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Consumer Protection Law and Regulation: Introduction to Consumer Protection


This Research Guide is designed to aid law students and attorneys new to the field of consumer law who are researching in this field.  Discussed is primary and secondary authority that will help one begin researching.  Non-attorneys researching their rights as consumers may also find this Guide to be of some help. 

Student Guide Author

This guide has been created by William Dunn in support of Professor Diamond's Advanced Legal Research class for Spring 2014. The contents of this guide should not be taken as legal advice or as the work product of MU Law librarians.


Consumer Protection Law

Consumer protection law is a series of laws intended to protect consumers by regulating the affairs they engage in.  This area of law is highly regulatory, utilizing statutes and regulations as the primary method of protection.  The main objectives of consumer law are to ensure a fair marketplace and, ulitmately, to protect the individual consumer in common transactions.   Consumer Protection Law is largely statutory; however, some elements of the common law - such as tort causes of action (e.g., fraud) - retain application in some jurisdications.  

A student or attorney wishing to understand the intricacies of consumer protection law should be proficient in legal research, and should have working knowledge of common statutory interpretation techniques.  More specifically, knowing how to efficiently research statutes and federal regulations, as well as general case law, is a must for this area of the law. Even if these characteristics do not describe you, you should find this Research Guide helpful in beginnin gto explore the field of consumer protection law.

Suggested 3-Step Method for Researching Consumer Law Issues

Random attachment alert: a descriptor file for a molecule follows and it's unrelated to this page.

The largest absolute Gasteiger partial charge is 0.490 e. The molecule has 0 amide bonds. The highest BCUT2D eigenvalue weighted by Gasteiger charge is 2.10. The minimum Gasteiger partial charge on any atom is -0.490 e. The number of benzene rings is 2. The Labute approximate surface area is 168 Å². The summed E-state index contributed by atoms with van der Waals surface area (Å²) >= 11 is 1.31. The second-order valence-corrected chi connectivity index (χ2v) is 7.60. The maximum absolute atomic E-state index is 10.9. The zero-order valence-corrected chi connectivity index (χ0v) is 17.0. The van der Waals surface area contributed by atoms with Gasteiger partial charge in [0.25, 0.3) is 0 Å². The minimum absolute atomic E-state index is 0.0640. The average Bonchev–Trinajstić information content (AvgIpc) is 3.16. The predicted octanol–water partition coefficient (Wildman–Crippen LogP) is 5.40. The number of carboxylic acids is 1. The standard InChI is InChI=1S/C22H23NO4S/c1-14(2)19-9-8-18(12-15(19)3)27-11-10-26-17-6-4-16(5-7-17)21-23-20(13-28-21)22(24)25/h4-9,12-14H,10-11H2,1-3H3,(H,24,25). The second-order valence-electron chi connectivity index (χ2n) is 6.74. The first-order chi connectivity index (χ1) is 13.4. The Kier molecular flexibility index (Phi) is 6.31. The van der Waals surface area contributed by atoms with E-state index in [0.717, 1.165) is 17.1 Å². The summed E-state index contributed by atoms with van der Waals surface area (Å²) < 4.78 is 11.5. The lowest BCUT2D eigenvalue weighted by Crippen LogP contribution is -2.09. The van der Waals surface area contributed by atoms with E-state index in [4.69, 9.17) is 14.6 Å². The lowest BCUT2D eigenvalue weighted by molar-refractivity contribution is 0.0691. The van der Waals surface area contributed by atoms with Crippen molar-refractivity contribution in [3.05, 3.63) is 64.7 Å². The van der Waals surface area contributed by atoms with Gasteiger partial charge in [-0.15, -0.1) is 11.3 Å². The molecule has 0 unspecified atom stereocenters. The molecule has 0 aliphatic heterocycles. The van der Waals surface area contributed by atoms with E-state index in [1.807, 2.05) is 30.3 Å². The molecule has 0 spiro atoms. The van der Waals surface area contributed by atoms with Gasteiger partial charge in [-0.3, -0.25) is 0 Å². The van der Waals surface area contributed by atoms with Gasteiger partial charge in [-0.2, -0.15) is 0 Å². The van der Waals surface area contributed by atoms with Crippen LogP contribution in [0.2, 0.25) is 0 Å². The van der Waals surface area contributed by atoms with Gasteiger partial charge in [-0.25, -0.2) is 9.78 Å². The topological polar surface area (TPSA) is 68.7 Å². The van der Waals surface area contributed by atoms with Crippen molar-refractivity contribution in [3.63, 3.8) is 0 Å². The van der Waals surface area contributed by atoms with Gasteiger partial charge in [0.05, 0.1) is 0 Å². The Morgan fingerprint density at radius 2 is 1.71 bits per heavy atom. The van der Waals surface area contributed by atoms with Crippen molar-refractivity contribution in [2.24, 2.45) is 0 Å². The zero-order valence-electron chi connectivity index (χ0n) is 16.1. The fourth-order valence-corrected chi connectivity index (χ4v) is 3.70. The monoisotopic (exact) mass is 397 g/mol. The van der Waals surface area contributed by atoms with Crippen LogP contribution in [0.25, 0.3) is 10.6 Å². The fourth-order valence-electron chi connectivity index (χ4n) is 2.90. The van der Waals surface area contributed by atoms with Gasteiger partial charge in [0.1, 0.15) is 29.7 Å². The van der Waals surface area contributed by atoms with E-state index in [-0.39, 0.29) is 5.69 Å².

1. Conduct preliminary research online for FREE:  Because so much of consumer law is statutory or regulatory, much research can be conducted online through Google or Google Scholar for free.  The entire United States Code, all state statutes, and the Code of Federal Regulations, as well as other sources of primary authority, may all be accessed in PDF format for free online.  Research upfront through a free online search engine can reduce research times and cost.  See the Google/Google Scholar section of the "Online Services for Primary Authority" tab of this Research Guide for more information.   
  2. Consult secondary sources:  Consumer protection law varies greatly by jurisdiction; beginning research with secondary sources is highly advisable to navigate the large amount of authority.  Consumer Protection and the Law or Consumer Credit and the Law are two treatises that should be consulted early in the research process.  These texts provide comprehensive coverage of consumer protection-related issues and point to primary authority that can reduce time spent researching.  See the "Secondary Sources" tab of this Research Guide for additional discussion on these treatises.  
  3. Research traditional primary authority:  Research how the statutes or regulations found through Google or secondary sources are construed by courts of the applicable jurisdiction using the traditional methods of legal research.  See the WestlawNext section of the "Online Services for Primary Authority" tab of this Research Guide for more information.